The claim of Cepoc is entirely consistent not only with its own conduct subsequent to the sale but also with that observed by the Encisos themselves — to which we have already made reference heretofore. As far as Cepoc is concerned, the record is conclusive of the fact that it had actually treated the properties in question as included in the land purchased by it from Enciso on September 1, 1936 by constructing thereon valuable improvements of permanent character and by applying for its registration in its name.
The Encisos claim, inter alia, that it was error on the part of the trial court to admit Cepoc's second amended answer whereby it was allowed to adopt a completely different theory of defense. We find no merit in this contention. There was in reality no change of defense. In its original answer as well as in the first amended answer, Cepoc claimed ownership of the land in question. The same claim was made in the second amended answer although it was premised on the Deed of Sale Exhibit 6 discovered during the trial.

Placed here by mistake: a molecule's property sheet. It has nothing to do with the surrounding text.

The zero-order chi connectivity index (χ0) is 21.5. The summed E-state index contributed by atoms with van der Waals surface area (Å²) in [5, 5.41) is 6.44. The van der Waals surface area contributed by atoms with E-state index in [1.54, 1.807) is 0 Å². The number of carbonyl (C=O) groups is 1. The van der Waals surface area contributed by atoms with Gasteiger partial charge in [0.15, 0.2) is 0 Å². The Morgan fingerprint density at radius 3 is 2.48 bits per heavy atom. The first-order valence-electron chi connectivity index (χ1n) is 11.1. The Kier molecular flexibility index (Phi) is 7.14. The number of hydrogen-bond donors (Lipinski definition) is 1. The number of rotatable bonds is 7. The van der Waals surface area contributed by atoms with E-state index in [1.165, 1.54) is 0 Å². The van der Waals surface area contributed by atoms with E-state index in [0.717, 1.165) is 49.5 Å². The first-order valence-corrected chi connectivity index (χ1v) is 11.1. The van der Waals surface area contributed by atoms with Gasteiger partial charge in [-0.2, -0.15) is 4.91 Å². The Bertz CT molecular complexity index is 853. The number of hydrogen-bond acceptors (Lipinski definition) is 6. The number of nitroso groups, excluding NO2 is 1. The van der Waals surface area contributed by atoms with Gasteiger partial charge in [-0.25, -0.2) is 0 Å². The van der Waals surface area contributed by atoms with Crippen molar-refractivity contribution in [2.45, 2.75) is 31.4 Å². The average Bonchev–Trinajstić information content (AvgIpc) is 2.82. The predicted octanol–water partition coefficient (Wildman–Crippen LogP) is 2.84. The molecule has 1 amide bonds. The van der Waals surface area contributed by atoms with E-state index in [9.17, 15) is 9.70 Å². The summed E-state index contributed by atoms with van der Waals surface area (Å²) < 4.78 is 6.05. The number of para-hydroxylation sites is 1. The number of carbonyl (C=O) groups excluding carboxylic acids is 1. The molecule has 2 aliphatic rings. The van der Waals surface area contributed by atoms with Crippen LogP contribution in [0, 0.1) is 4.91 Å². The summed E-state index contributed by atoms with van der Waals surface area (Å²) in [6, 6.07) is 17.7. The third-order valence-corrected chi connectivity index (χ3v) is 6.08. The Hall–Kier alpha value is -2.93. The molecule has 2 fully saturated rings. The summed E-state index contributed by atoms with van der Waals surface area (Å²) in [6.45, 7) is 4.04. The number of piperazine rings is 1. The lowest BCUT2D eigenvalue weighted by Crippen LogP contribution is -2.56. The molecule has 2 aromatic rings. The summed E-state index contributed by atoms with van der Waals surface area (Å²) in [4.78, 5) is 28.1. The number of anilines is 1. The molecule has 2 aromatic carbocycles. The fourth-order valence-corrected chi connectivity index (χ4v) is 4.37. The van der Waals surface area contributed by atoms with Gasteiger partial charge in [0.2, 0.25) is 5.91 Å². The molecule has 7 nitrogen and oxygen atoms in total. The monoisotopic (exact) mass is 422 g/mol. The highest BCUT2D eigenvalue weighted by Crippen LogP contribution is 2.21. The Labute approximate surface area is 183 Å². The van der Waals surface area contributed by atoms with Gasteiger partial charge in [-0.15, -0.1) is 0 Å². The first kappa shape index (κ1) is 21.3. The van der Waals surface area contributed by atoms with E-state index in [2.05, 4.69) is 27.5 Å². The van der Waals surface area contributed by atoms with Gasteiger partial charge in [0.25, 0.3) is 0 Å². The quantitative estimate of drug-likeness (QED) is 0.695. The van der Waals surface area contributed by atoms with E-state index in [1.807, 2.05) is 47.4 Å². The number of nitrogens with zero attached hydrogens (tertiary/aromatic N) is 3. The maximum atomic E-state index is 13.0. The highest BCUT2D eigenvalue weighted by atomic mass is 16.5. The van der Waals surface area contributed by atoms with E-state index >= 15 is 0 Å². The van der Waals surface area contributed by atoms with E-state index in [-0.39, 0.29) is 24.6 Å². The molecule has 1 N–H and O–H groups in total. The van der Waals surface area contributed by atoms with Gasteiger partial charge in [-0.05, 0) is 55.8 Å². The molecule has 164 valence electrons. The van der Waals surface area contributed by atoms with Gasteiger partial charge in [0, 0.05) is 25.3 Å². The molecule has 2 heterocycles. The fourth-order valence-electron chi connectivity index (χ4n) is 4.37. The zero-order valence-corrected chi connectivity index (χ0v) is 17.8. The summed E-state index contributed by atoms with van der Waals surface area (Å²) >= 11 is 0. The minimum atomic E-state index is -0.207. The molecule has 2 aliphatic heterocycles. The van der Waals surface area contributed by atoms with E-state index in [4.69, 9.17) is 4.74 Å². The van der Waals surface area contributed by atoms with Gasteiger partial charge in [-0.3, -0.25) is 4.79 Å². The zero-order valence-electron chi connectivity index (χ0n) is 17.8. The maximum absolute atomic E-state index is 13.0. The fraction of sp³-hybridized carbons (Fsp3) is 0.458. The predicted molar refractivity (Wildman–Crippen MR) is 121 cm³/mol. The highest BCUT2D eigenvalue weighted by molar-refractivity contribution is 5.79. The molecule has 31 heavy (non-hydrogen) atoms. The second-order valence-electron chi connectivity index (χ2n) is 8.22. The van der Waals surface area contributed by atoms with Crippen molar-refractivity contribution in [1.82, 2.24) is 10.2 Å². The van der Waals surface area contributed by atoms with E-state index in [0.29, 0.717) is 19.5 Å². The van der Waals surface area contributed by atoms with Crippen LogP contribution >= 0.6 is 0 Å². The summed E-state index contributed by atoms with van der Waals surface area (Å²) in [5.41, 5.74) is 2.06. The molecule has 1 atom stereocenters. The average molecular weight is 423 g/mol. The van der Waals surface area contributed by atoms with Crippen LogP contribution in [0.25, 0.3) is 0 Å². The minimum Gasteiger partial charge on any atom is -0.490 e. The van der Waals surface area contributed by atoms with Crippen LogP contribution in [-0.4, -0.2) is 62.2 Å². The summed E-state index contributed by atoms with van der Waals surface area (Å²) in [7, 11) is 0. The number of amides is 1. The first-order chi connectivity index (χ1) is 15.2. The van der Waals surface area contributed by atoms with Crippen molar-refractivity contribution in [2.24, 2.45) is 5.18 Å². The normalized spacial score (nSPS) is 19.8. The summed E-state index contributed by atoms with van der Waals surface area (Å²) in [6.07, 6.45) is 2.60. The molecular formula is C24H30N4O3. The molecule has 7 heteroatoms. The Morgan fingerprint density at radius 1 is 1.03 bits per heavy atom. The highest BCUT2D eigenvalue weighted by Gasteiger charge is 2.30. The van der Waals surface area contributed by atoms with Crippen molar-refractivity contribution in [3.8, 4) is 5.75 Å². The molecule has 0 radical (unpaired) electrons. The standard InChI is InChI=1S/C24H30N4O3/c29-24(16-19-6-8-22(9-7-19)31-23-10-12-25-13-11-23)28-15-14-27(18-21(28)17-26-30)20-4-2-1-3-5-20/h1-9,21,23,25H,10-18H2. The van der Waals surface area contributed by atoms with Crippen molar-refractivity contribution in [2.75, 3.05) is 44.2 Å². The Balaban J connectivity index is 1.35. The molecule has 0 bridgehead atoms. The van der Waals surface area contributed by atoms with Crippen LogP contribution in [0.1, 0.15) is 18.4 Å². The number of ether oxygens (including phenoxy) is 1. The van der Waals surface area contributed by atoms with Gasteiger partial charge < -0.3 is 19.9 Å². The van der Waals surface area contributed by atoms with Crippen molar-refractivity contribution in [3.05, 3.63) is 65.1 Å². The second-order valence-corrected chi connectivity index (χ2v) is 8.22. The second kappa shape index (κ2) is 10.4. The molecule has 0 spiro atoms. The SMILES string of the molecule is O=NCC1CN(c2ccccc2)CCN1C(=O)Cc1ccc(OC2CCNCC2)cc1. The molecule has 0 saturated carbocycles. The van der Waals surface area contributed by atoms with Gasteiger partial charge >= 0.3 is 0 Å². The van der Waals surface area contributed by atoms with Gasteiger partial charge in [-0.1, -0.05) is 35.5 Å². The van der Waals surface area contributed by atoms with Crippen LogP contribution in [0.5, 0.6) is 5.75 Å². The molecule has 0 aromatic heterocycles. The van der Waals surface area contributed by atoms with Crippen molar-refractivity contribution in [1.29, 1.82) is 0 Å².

Moreover, at the time the second amended answer was submitted for admission, Cepoc had already introduced evidence concerning the purchase by it not of 15,000 square meters but of 30,000 square meters of land from the Enciso spouses. It is clear, therefore, that the second amended answer was allowed simply to make the pleadings conform to the evidence already in the record, a matter entirely within the sound discretion of the trial court.
In view of the conclusions We have arrived at upon the matters expressly resolved above, We deem it unnecessary to pass upon the other questions raised in the brief submitted by the Encisos.
WHEREFORE, the appealed judgment is hereby affirmed, with costs.
Concepcion, C.J., Reyes, J.B.L., Barrera, Regala, Makalintal, Bengzon, J.P., Zaldivar, Sanchez and Castro, JJ., concur.